Guidance

Legal operator and competence requirements: environmental permits

Find out the legal, financial and professional requirements for operators and managers, including extra duties for waste activity operators.

You must fulfill certain criteria if you want to apply for and keep an environmental permit.

For all environmental permits you must be:

If you operate a waste activity you also need to:

Check if you need an environmental permit if you’re not sure whether you need an environmental permit.

You must be the legal operator of the activity or facility that you want a permit for.

This means you must have ‘sufficient control’ of the activity or facility. You must, for example:

  • have day-to-day control of the facility or activity, including the manner and rate of operation
  • make sure that permit conditions are complied with
  • decide who holds important staff positions and have incompetent staff removed, if required
  • make investment and financial decisions that affect the facility’s performance or how the activity is carried out
  • make sure your activities are controlled in an emergency

If contractors work at your site, you can still be classed as the legal operator if you have sufficient control of the activities carried out by your contractors. But if things change and the contractor takes over sufficient control of the activities, you must apply to have the permit transferred to them.

A remote holding company is unlikely to have sufficient control.

If you’re no longer the operator, you must apply to formally transfer your permit to the person who is the operator.

If you continue to operate an activity when you’re no longer the legal operator, the Environment Agency may take enforcement action against you or revoke your permit. Find out more about enforcement and how you’ll be regulated by the Environment Agency once you have your permit.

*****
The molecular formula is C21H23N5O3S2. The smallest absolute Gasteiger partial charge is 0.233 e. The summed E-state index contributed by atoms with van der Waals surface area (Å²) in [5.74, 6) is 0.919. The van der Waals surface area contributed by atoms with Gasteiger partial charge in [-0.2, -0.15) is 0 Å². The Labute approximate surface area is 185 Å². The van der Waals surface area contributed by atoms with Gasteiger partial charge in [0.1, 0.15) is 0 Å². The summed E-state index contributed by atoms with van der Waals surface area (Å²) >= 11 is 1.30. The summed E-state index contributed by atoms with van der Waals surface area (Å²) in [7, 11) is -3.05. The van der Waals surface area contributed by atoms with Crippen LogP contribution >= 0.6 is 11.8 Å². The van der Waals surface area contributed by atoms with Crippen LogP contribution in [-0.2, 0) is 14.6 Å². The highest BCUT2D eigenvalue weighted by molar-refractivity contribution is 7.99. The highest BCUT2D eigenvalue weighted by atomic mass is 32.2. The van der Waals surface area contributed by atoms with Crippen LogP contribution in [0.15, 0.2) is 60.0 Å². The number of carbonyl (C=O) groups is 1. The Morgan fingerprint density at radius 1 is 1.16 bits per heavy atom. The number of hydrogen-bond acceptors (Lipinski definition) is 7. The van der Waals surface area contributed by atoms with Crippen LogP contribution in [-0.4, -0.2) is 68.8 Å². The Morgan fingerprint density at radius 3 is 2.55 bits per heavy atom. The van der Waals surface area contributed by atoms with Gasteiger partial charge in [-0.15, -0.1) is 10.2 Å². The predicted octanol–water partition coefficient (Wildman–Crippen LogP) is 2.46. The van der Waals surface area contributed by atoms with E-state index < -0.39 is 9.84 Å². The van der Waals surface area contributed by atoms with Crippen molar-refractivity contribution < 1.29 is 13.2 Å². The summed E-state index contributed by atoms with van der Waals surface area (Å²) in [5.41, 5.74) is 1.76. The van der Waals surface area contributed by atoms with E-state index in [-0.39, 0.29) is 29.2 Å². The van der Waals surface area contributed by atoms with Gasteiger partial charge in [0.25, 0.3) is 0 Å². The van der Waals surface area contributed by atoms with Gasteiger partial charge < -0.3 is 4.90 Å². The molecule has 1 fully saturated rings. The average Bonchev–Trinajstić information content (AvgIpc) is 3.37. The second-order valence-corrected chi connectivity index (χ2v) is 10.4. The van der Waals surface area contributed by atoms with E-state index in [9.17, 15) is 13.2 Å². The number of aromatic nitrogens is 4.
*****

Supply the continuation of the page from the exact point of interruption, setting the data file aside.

You must apply as a ‘legal entity’ that can be legally responsible for the permit and can accept liability, for example:

  • an individual
  • public limited company
  • private limited company
  • government body (eg local authorities, NHS Trusts, Food Standards Agency)
  • limited liability partnership

As the operator, you’re legally responsible for the activity whether or not it’s in operation.

Your application can be refused if the Environment Agency doesn’t consider you to be the operator or a legal entity.

Joint operators of one activity

If your activity has more than one operator acting together, you need to make one joint application for all the operators. For example, if several people jointly operate an intensive farming activity, the Environment Agency will name them all on the permit.

You must demonstrate that the applicants have joint control of the activity.